OS X PPC Stability.

Discussion in 'PowerPC Macs' started by tevion5, Feb 19, 2014.

  1. tevion5 macrumors 68000

    tevion5

    Joined:
    Jul 12, 2011
    Location:
    Ireland
    #1
    I have a number of Mac's, all listed in my signature.

    Recently I've been playin with my Power Macintosh 8600 and find MAC OS 9 to be a horrible thing with random crashes just because I requested an application to do something minor. Boom. I need to restart the whole computer. (Mind you, after turning off virtual memory, I've noticed an increase in system stability)

    My main system is a 2011 MacBook Pro that came with Snow Leapard, which is currently running Mavericks. It is infinitely more reliable than Mac OS 9, but it does hang from time to time, which seems ridiculous with a dual core i5 and 8GB ram.

    My most realible and steady system of all my computers, is oddly, my Power Mac G5 running Leopard. OSX on PPC is just insanely stable! It never hangs for at all, always responds and it actually FASTER than my MBP at doing basic tasks such as opening system preferences and opening programs. It has a geekbench score around 1/5 of the MBP and roughly 1/4 as much ram, and yet seems to be way more reliable.

    My music teacher at school has a ton of new sandy bridge workstations for recording music with Pro Tools, but when we have a live event on and he needs record a whole session on the fly, what does he use? His Power Mac G5 running 10.5.8. In 2014. He doesn't trust he modern windows workstations over the old trusty G5.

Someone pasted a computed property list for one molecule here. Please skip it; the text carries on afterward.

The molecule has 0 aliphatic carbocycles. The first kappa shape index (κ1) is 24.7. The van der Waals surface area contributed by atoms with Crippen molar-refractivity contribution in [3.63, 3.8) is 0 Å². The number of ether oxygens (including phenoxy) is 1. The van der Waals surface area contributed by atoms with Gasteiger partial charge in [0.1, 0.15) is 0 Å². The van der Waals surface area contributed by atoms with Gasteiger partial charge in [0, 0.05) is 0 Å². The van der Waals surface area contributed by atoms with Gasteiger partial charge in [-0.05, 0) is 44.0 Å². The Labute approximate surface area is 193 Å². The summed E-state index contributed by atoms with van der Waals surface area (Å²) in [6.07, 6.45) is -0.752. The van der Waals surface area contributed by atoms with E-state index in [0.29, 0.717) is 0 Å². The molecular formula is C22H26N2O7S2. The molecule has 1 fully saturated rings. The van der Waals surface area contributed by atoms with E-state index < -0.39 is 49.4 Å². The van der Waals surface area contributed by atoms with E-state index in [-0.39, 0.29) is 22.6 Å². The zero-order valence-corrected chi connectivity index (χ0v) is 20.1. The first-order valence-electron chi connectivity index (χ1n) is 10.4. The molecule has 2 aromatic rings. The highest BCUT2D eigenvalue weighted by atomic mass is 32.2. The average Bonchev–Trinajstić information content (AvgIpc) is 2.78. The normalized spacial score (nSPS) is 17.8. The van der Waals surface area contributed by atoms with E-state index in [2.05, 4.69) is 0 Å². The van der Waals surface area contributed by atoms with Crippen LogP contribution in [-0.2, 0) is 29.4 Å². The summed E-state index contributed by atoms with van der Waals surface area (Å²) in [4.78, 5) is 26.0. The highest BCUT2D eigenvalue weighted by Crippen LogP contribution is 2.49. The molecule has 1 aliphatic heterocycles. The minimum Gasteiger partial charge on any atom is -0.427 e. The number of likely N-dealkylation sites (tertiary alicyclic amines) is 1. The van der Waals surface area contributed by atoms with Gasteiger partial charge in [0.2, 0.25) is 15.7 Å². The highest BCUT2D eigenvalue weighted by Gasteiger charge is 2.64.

Am I wrong here or is here something oddly stable about these machines and their software?
     
  2. gavinstubbs09 macrumors 65816

    gavinstubbs09

    Joined:
    Feb 17, 2013
    Location:
    NorCal boonies ~~~by Reno sorta
    #2
    I agree that it is pretty stable! And nice when a app crashes for the most part it goes away unlike my intel macs that beachball for several minutes. One computer I own that wasn't very stable was my B&W. Mounted a fan to the heatsink, and the kernel panics stopped!
     
  3. tevion5 thread starter macrumors 68000

    tevion5

    Joined:
    Jul 12, 2011
    Location:
    Ireland
    #3
    Exactly! This feeling of powerlessness if dreadful. I know when I want a large application to properly close!

    At least the intel macs beat windows though, with about 5 dialog boxes of "are you sure", "checking for solution", "are you really really sure", "definite yeah?". Just end when I tell you!
     
  4. Nameci, Feb 19, 2014
    Last edited: Feb 19, 2014

    Nameci macrumors 68000

    Nameci

    Joined:
    Oct 29, 2010
    Location:
    The Philippines...
    #4
    The unstable powermacs that I have are my powermac G4's, one is running Leopard and the others are running Tiger. The usual suspect, the add in USB 2.0 card. It would KP from time to time, reseat the card and it will be fine again. Danm those cards!

    All of my powerpc macs running leopard (except for the G4's I have mentioned) are running stably that sometimes it feels boring.

    I am all ppc mac right now, and bad thing is that I forgot that I have an intel macbook that I have stored away sleeping and now its battery is fully drained and would not come back to life again. The two intel macs I have on my signature are in storage.